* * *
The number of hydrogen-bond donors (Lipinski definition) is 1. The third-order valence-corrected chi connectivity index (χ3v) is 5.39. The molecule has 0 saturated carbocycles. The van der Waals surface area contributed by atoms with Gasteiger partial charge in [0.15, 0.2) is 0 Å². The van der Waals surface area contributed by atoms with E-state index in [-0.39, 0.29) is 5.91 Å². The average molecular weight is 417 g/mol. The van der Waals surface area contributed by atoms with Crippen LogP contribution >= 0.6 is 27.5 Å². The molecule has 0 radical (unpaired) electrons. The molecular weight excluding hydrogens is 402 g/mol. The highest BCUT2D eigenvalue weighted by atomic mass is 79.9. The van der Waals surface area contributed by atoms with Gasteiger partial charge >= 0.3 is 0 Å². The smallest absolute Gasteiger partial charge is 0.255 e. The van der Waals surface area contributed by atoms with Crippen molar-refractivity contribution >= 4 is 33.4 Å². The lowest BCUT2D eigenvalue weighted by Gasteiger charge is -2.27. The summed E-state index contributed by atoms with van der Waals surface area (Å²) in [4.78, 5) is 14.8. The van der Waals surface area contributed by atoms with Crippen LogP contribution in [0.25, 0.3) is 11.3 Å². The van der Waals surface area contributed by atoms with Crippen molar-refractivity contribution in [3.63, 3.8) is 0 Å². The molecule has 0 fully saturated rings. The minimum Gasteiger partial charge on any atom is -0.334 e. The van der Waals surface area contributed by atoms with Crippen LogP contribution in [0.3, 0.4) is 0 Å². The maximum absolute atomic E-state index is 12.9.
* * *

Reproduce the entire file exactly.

The number of hydrogen-bond donors (Lipinski definition) is 1. The third-order valence-corrected chi connectivity index (χ3v) is 5.39. The molecule has 0 saturated carbocycles. The van der Waals surface area contributed by atoms with Gasteiger partial charge in [0.15, 0.2) is 0 Å². The van der Waals surface area contributed by atoms with E-state index in [-0.39, 0.29) is 5.91 Å². The average molecular weight is 417 g/mol. The van der Waals surface area contributed by atoms with Crippen LogP contribution >= 0.6 is 27.5 Å². The molecule has 0 radical (unpaired) electrons. The molecular weight excluding hydrogens is 402 g/mol. The highest BCUT2D eigenvalue weighted by atomic mass is 79.9. The van der Waals surface area contributed by atoms with Gasteiger partial charge >= 0.3 is 0 Å². The smallest absolute Gasteiger partial charge is 0.255 e. The van der Waals surface area contributed by atoms with Crippen molar-refractivity contribution >= 4 is 33.4 Å². The lowest BCUT2D eigenvalue weighted by Gasteiger charge is -2.27. The summed E-state index contributed by atoms with van der Waals surface area (Å²) in [4.78, 5) is 14.8. The van der Waals surface area contributed by atoms with Crippen LogP contribution in [0.25, 0.3) is 11.3 Å². The van der Waals surface area contributed by atoms with Crippen molar-refractivity contribution in [3.63, 3.8) is 0 Å². The molecule has 0 fully saturated rings. The minimum Gasteiger partial charge on any atom is -0.334 e. The van der Waals surface area contributed by atoms with Crippen LogP contribution in [0.3, 0.4) is 0 Å². The maximum absolute atomic E-state index is 12.9.